Our congratulations go to Unit D.Phil. student Ioana Grigoras for successfully defending her doctoral thesis, entitled “Investigating the role of inhibition in human motor learning”, in her viva voce examination on 5th August 2022.
Ioana’s viva examiners were Professor Ulf Ziemann (University of Tübingen, Germany) and Professor Matthew Rushworth (University of Oxford). The viva took place remotely via digital conferencing.
Ioana was supervised by Professor Charlotte Stagg (MRC BNDU) and Professor Catherine Harmer (Department of Psychiatry).
Many congratulations to Unit scientist Dr Helen Barron on being awarded a UKRI Future Leaders Fellowship.
UKRI Future Leaders Fellowships support talented early-career researchers to deliver ambitious and innovative programmes of research over several years. Helen will take up her Fellowship in June 2022, and will establish and lead her own research team across the MRC Brain Network Dynamics Unit and the Wellcome Centre for Integrative Neuroimaging, both of which are hosted by the Nuffield Department for Clinical Neurosciences.
Over the last few years, Helen has worked as a Postdoctoral Neuroscientist in Professor David Dupret’s Group in the Unit, where she has used a cross-species approach to uncover cell- and circuit-level mechanisms of memory in the brain. The goal of Helen’s new research programme funded by UKRI is to establish the specialized biological mechanisms that gate and control selective memory recall and explain why disturbances in memory gating may underpin core symptoms in neuropsychiatric disease.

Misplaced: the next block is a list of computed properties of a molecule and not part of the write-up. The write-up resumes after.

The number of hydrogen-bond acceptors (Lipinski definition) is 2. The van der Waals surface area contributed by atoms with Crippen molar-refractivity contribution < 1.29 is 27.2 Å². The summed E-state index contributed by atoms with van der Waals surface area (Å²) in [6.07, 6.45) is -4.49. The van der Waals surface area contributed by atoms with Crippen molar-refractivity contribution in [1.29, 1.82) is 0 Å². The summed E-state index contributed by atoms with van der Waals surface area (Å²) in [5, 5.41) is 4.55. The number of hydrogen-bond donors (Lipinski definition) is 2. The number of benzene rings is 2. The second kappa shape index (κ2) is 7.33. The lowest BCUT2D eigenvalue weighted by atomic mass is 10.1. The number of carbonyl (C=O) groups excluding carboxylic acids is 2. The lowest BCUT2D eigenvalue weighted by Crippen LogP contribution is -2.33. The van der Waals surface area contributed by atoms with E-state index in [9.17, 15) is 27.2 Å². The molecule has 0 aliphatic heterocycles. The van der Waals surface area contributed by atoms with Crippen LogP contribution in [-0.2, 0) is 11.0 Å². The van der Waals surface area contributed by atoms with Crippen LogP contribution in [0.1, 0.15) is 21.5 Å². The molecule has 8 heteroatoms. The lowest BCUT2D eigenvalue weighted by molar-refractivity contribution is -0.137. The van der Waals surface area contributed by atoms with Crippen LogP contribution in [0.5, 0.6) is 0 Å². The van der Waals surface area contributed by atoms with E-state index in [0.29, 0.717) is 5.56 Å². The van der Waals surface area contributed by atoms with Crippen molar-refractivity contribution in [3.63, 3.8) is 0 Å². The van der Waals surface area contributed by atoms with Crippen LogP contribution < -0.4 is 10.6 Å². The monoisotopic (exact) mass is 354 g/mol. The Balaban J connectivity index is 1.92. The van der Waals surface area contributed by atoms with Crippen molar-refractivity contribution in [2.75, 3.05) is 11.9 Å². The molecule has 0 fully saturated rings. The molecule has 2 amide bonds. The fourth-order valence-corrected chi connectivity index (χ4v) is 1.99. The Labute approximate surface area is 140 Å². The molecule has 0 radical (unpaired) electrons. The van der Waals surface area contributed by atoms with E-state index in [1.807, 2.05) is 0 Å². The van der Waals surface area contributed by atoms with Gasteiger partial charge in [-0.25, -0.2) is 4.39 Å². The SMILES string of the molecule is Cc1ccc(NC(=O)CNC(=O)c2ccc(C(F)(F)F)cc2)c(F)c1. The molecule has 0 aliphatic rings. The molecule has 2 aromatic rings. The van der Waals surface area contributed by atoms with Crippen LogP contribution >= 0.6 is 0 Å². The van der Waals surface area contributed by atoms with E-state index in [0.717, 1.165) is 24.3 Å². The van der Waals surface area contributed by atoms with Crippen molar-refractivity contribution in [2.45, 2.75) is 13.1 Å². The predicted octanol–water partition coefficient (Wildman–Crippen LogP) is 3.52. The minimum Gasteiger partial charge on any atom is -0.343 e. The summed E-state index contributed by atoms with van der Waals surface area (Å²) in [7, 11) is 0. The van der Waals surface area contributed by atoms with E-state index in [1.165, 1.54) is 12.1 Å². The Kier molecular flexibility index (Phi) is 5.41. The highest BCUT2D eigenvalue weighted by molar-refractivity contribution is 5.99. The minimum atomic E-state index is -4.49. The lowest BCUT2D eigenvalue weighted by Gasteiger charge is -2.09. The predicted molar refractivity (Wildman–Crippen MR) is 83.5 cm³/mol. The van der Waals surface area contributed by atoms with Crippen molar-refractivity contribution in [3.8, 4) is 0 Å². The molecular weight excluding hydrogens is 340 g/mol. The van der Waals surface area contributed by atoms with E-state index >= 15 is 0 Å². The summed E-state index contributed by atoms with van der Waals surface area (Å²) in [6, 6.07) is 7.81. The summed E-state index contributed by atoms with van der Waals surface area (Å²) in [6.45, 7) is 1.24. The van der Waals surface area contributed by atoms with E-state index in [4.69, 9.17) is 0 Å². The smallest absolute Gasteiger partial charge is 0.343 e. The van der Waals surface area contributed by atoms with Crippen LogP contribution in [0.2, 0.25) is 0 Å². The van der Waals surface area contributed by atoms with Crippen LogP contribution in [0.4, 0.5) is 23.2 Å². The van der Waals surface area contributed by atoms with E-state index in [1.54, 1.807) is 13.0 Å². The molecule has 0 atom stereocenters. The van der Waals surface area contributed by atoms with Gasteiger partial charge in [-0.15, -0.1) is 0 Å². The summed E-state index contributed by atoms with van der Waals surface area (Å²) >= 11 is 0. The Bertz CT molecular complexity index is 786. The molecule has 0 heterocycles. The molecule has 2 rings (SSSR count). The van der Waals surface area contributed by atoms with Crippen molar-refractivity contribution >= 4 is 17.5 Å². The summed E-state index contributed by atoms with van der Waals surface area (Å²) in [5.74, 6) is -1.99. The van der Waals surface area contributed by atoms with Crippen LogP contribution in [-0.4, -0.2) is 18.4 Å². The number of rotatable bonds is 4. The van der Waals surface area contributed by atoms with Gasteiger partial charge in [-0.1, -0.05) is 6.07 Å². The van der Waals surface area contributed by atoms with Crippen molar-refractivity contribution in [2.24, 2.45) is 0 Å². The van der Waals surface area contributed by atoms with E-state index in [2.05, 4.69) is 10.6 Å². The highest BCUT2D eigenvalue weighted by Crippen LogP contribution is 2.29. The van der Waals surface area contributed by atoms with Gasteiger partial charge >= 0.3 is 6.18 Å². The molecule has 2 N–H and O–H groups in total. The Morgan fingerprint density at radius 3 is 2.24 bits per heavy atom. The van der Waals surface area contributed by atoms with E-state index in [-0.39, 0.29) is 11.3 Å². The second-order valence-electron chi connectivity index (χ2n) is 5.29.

Unit Interim Director Professor Peter Magill commented: “We are thrilled for Helen. She is an outstanding researcher, and a valued colleague and collaborator. Helen’s research vision brilliantly complements the Unit’s discovery and translational science portfolios, and we look forward to working with Helen during her Fellowship. Helen’s success provides another ringing endorsement of the Unit’s commitment to excellence in the research training and career development of its membership.”
We are delighted to announce that Unit Group Leader Associate Professor Hayriye Cagnan has been selected to join this year’s SUSTAIN programme organised by The Academy of Medical Sciences.
SUSTAIN is a year-long programme offering interactive skills training and career development sessions, tailored mentoring and the chance to network with research leaders, all with a view to enabling female researchers to thrive in their independent research careers.
Hayriye commented, “I am thrilled to be part of this programme and to learn from previous generations who navigated similar challenges.”
We are delighted to announce that the MRC Brain Network Dynamics Unit is set to play key roles in delivering on two new EPSRC/MRC-funded Network Plus grants that are designed to build capability for responsible research across a breadth of neurotechnologies.
The first of the new networks, which is focused on meeting the challenges presented by closed-loop interactions between brains and machines, will see the Unit forming new collaborations with researchers based at the University of Newcastle, the University of Cambridge, Imperial College London, and the University of Manchester. Unit Group Leader Associate Professor Andrew Sharott will lead the Unit’s contribution to this new research network.